Studia Biblica et Ecclesiastica Vol. 5...

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6 Studia Biblica et Ecclesiastica.  the new Paul, plays a large part in the story. Queen Nana reminds us of Helena in Byzantium, Clothilde in France, and other royal protectresses of Christianity. The information given about the pre- existing faiths, the imported Persian gods Armaz and Zaden, the hostile Chaldean Ithrujan, the Book of Nimrod, and, more especially, Gatzi and Gaim, or Ga, the  gods of the Georgian people, is well worthy of attention. So too are such scraps of folklore as we find on pp. 23 and 45. From the linguistic point of view the fragments of  Branjian and old Persian on pp. 20 and 11 may be recommended to the notice of philologists. A mere translation such as is here presented leaves the field open to students fitted to explain the numerous obscure points in the legend. Chapter Home  | TOC  | Index

Studia Biblica et Ecclesiastica Vol. 5


About Book Studia Biblica et Ecclesiastica Vol. 5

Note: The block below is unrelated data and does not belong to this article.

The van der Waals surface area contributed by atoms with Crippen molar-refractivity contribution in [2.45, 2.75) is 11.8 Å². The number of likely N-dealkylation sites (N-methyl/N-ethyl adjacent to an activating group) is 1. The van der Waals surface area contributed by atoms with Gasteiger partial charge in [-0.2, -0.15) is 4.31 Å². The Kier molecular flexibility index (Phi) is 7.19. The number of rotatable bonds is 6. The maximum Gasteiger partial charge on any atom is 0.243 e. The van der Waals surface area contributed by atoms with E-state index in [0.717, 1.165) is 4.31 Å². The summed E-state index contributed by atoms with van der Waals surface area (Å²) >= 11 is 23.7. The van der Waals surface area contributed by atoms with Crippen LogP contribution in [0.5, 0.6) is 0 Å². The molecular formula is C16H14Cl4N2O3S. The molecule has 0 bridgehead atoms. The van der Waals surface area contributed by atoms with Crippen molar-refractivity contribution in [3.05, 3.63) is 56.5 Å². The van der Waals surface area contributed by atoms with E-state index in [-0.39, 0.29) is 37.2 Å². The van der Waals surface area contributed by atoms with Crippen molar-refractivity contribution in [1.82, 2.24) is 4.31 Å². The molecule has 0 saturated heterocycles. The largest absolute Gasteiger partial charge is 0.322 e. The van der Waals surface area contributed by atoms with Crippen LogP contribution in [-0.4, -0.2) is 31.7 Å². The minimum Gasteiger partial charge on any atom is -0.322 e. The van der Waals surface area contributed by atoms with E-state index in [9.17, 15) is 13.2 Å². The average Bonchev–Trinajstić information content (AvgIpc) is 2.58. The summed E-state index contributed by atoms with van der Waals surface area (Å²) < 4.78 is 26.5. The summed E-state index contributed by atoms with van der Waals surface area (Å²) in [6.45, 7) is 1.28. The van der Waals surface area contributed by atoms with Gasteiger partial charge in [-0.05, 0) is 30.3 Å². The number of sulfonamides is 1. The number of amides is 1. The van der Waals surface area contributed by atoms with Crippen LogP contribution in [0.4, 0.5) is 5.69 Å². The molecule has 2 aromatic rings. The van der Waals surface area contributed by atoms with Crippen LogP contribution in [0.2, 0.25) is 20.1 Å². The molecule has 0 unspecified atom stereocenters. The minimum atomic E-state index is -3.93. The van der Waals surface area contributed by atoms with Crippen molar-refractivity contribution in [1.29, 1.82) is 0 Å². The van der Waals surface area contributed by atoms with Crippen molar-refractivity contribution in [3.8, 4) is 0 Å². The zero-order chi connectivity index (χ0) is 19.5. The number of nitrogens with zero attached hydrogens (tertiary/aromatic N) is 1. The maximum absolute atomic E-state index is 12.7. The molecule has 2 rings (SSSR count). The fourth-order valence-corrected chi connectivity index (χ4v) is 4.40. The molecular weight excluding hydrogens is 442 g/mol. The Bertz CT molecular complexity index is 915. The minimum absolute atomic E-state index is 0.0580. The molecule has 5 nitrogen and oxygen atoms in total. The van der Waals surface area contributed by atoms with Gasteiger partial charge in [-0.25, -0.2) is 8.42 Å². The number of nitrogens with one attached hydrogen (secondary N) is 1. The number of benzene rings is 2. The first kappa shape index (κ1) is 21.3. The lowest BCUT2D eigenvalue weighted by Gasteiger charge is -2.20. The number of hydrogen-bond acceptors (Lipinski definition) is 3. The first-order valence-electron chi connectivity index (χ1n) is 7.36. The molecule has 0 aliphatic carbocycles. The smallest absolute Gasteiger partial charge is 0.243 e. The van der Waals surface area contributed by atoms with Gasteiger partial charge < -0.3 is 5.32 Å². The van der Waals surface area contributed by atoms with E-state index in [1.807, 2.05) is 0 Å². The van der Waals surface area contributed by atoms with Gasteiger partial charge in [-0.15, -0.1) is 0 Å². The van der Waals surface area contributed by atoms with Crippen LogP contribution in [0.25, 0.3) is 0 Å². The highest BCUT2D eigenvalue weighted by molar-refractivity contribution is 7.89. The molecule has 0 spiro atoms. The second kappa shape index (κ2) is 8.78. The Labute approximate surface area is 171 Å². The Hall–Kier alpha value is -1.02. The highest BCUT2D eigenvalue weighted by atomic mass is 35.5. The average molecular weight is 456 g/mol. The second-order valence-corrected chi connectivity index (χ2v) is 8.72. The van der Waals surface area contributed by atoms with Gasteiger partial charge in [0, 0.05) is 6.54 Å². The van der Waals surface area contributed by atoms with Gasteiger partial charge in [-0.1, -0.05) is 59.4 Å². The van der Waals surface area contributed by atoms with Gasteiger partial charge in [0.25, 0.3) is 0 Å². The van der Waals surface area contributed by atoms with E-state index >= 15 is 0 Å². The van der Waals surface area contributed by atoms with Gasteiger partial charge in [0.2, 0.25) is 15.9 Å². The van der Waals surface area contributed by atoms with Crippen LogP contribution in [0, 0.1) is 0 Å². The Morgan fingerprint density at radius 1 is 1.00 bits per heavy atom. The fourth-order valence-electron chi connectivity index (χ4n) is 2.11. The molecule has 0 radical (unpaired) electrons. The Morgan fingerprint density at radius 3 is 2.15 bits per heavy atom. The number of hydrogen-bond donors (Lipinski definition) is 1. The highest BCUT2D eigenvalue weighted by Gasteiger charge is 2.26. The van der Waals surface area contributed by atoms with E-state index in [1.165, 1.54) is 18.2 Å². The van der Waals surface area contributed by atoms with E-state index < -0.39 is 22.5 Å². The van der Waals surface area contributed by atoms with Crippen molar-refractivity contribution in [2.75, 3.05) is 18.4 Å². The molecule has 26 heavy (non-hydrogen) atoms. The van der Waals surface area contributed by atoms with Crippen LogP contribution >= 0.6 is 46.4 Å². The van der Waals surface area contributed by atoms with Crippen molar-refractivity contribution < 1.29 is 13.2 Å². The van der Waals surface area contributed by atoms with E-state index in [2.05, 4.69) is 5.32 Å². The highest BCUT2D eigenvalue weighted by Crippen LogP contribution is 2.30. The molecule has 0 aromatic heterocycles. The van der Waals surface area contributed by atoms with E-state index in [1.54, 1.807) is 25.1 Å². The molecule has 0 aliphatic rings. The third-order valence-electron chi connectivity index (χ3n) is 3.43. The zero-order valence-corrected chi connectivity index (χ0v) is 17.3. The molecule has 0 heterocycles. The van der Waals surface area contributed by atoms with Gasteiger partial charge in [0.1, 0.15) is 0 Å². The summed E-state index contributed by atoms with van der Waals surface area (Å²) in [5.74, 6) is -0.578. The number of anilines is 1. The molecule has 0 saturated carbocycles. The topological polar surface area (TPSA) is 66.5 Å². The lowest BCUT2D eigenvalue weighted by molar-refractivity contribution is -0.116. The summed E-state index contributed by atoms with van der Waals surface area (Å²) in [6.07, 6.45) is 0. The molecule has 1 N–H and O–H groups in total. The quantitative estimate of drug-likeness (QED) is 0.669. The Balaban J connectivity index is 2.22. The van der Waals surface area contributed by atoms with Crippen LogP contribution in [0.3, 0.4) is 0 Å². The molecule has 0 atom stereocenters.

Front MatterFull Title PageCopyright PageTable of ContentsContentsI. LIFE OF ST. NI??PREFACEThe New VariantOther versionsThe MS. Conversion of GeorgiaAgreement of the VersionsChronologyThe Georgian Church AutocephalousMiscellaneous remarksTEXTThe Conversion of King Mirian, and of all Georgia with him, by our holy and blessed Mother the Apostle NinoThe words of Abiat'har the priest, who was converted by the holy and blessed NinoThe words of the same Abiat'har the priest concerning the tunic (shirt) of our Lord Jesus ChristStory told by the woman Sidonia, who was the disciple of St Nino, who saw and described the miraculous conversion of King Mirian, and how he fell at the feet of Nino to confess Christ. The setting up of the cross, the building of a church, and the miracleWords of the same (Sidonia) concerning the building of the churchThe Raising of the Honourable CrossThe Letter which was written by the Patriarch of Rome and the King of the Branji to Nino, to the King, and to all the Kart'hlian folkRufinus, 'Ecclesiastical History', Bk. I I, ch. vii, in Migne's 'Patrologia', t. xxi. 480-482 (the following from 'Auctores Hist. Eccl. Basiliae', 1544, pp. 225-226)Passage relating to Nino in the MS. entitled 'The Conversion of Georgia' (Moktzevai Kart'hlisai)THE ARMENIAN VERSION OF DJOUANSHERII. TEXTS FROM MOUNT ATHOSPREFACEDESCRIPTION OP CODEX ?TEXT OF COD. ? IN ST. MARK1. Readings in cod. ? agreeing with the Textus Receptus, merely orthographical variants beingneglected2. Readings found in either D or the Old Latin, but not in Textus Receptus, or in the Old Syriac3. Readings found in the Old Syriac but not in the best Uncials, the Old Latin, D, or the Textus Receptus. Those readings which are found in a few secondary Greek MSS. as well as the Old Syriac are included in this list4. Readings found in both the Old Latin (or D) and the Old Syriac, but not in the Textus Receptus5. Readings found in a small group of MSS. of which LA (the latter being of this type only in St. Mark) are the most consistently present followedby ? *? c C 33 boh6. Readings where WH.'s text is based on a small group of uncials (not exceeding three in number) which is now increased by cod. ?7. Besides these elements there are a few readings in cod. ? which are apparently not found elsewhereTHE TEXT OF COD. ? IN ST. LUKE AND ST. JOHN AND COLOSSIANSST. LUKEST. JOHNCOLOSSIANSCODEX EVANG. 1071The Provenience and History of the CodexEvidence other than textual which connects Cod. 1071 with other MSSThe Text of this FamilyThe Text of Cod. 1071ST. MATTHEWST. MARKST. LUKEST. JOHNSOME CHAPTERS OF THE ACTA PILATI? FRAGMENT OF THE ACTA THOMAETEXTA CATALOGUE AND DESCRIPTION OF THE BIBLICAL MSS. WHICH W? EXAMINEDCATALOGUEVATOPEDIPANTOCRATORIVERONST. ANDREW'SST. GREGORY'SST. DIONYSIUSPROTATITHE LAURAIII. THE PLACE OF THE PESHITTO VERSION IN THE APPARATUS CRITICUS OF THE GREEK NEW TESTAMENTSYNOPSISTHE PLACE OF THE PESHITTO VERSION IN THE APPARATUS CRITICUS OF THE GREEK NEW TESTAMENTNOTE TO PAGE 222ADDENDUMIV. BAPTISM AND CHRISTIAN ARCHAEOLOGY1. THE AGES OF PERSECUTIONScope of the inquiry undertakenEx. 1. Fresco in the Crypt of Lucina. c. 100 A.D.Ex. 2. Fresco in the Gallery of the Sacraments in S. Callistus. c. 200Ex. 3. Fresco in the Gallery of the Sacraments in S. Callistus. c. 200Ex. 4. Fresco in the Cemetery of SS. Petrus and Marcellinus. c. 250Ex. 5. Fresco in the Cemetery of Praetestatus. Second centuryEx. 6. Symbolical fresco in S. Callistus. Third centuryEx. 7. Sarcophagus of Junius BassusEx. 8. Unpublished drawing of a SarcophagusEx. 9. Sarcophagus at Arles. I. Fourth-fifth centuriesEx. 10. Sarcophagus at Arles. II. Fourth or fifth centuryExx. 11, 12. Gold treasure from Sinigaglia. Seventh or eighth centuryEx. 13. Glass fragment in the Vatican. Fourth or fifth centurySummary of evidence for the Ages of Persecution2. THE AGE OF THE COUNCILSChristian SarcophagiEx. 14. Sarcophagus at Ancona. Fourth centuryEx. 15. Sarcophagus from Soissons. Fourth or fifth centuryEx. 16. Sarcophagus at MadridEx. 17. Sarcophagus at the Lateran. IEx. 18. Sarcophagus at the Lateran. IIEx. 19. Sarcophagus from S. Maria AntiquaThree Sarcophagi in bad conditionEx. 20Ex. 21Ex. 22Summary of evidence from SarcophagiEx. 23. Tombstone from Aquileia. Fifth centuryEx. 24. Spoon from Aquileia. Fourth or fifth centuryUse of a patera in BaptismEx. 25. Cross-shaft at Kells. c. 800Description of the Lateran fontAnalogies from the customs of the BathsAnalogy of Mithraic customsSummary of evidence for the Age of the Councils3. THE AGE OF NORTHERN INVASIONSChristian Art after the fifth centuryRavennaEx. 26. Mosaic in the Orthodox BaptisteryEx. 27. Mosaic in the Arian BaptisteryInfluence of apocryphal writingsEx. 28. Ivory in the Cathedral at Milan. c. 500Ex. 29. Ivory in the Bodleian Library at Oxford. c. 500Ex. 30. Ivory at Amiens. c. 500Ex. 31. Werden Ivory at South Kensington Museum.Ex. 32. Ivory cover to the Missal of Gregory at Munich. ? c. 500Ex. 33. Ivory in the British Museum. ? c. 500Oriental typesEx. 34. Rabula MS. at Florence. 586Ex. 35. Etzschmiadzin Gospel Book. c. 500Ex. 36. Flash at Monza. Before 599Ex. 37. Bronze Medal at the VaticanEx. 38. Censer from Syria. ? 6th centuryEx. 39. Horn Medallion from Egypt. c. 500Ex. 40. Seal at Rome. Sixth or seventh centuryEx. 41. Fresco in the Cemetery of Pontianus. Sixth centuryByzantine typesEx. 42. Chair of Maximian at Ravenna. 454-556Ex. 43. Ivory at the British Museum. II ? Sixth centuryEx. 44. Ivory from MarsalEx. 45. Pillar at Constantinople. Sixth centuryEx. 46. Ring at Palermo. ? Sixth centuryLombard and Carolingian typesEx. 47. Rough ivory carving at South KensingtonEx. 48. The Wessobrunner Gebet. 814Ex. 49. Ivory from S. Mark's chair at Grado. Sixth or seventh centuryEx. 50. Paliotto of S. Ambrose at Milan. 827Ex. 51. Relief at Monza. c. 700Ex. 52. Ivory from Micheli Collection at BerlinEx. 53. Ivory at StrassburgEx. 54Ex. 55. Gem found at RomeEx. 56. Fresco in a catacomb at Naples. 759Ex. 57. Ivory from RheinauEx. 58. Ivory from BambergEx. 59. Ivory at DarmstadtEx. 60. Menologion of Basilius II. 976-1025Summary of evidence from the age of the northern invasionsFirst traces of the custom of submersionConclusion of positive evidence from Archaeology4. BAPTISM WITHOUT A FONTBaptism in Apostolic timesThe place of Christ's baptismLegends of the Apostolic AgeLegends of the Ages of PersecutionBaptism in Special CircumstancesClinical BaptismAffusion in Church OrdersBaptism in Private Houses5. THE FONT IN THE EASTFonts in EgyptEx. 61. Dair Mari Mina. ? Fourth centuryEx. 62. Dair Abu' 's Sifain. ? Tenth centuryEx. 63. Abu Sargah. Third or sixth centuryEx. 64. Dair al Abiad. Third or fourth centuryEx. 65. ?l' AdraLegends of miraculous fontsSyrian and Egyptian Church OrdersFonts in SyriaEx. 66. Tyre, 314Ex. 67. Amwas. Fourth centuryEx. 68. Beit 'Aüwa. ? Fourth centuryEx. 69. Deir Seta. ? Fifth centuryEx. 70. Aladschadagh. Sixth centuryEx. 71. Gul Bagtische. Seventh centuryEx. 72. S. Sophia, Constantinople. Fifth centuryEx. 73. Salona. Before 6416. THE FONT IN THE WESTFonts in the CatacombsEx. 74. Cemeterium Ostrianum. ? Third centuryEx. 75. Cemetery of Priscilla. Fourth centuryEx. 76. Cemetery of Pontianus. Sixth centuryEx. 77. AlexandriaFonts in baptisteriesEx. 78. The Lateran baptisteryEx. 79. S. Stefano on the Via Latina. c. 450Exx. 80, 81. Naples. Fourth centuryEx. 82. Nocera dei Pagani, near Naples. Fifth centuryBaptistery of S. Peter'sAfrican FontsEx. 83. Carthage. ? Fourth or fifth centuryEx. 84. Damous el Karita. Fourth centuryEx. 85. Hammam el Lif. Fourth or fifth centuryEx. 86. Tebessa. Before 439Ex. 87. Tigzirt. Sixth centuryEx. 88. Tipasa. Fourth centuryEx. 89. El KantaraEx. 90. Ravenna. 449-452Ex. 91. Parenzo. Sixth centuryEx. 92. Cividale. 716-762Ex. 93. Poitiers. Fourth centuryEx. 94. Aquileia. Eighth centuryEx. 95. Schacheneck in Lothringen. Ninth or tenth centurySYNOPTIC TABLE OF FONTSTwo types of FontsDepth of FontsStepsCurtainsPersistency of typeSources of the popular errorNOTEBack MatterIndex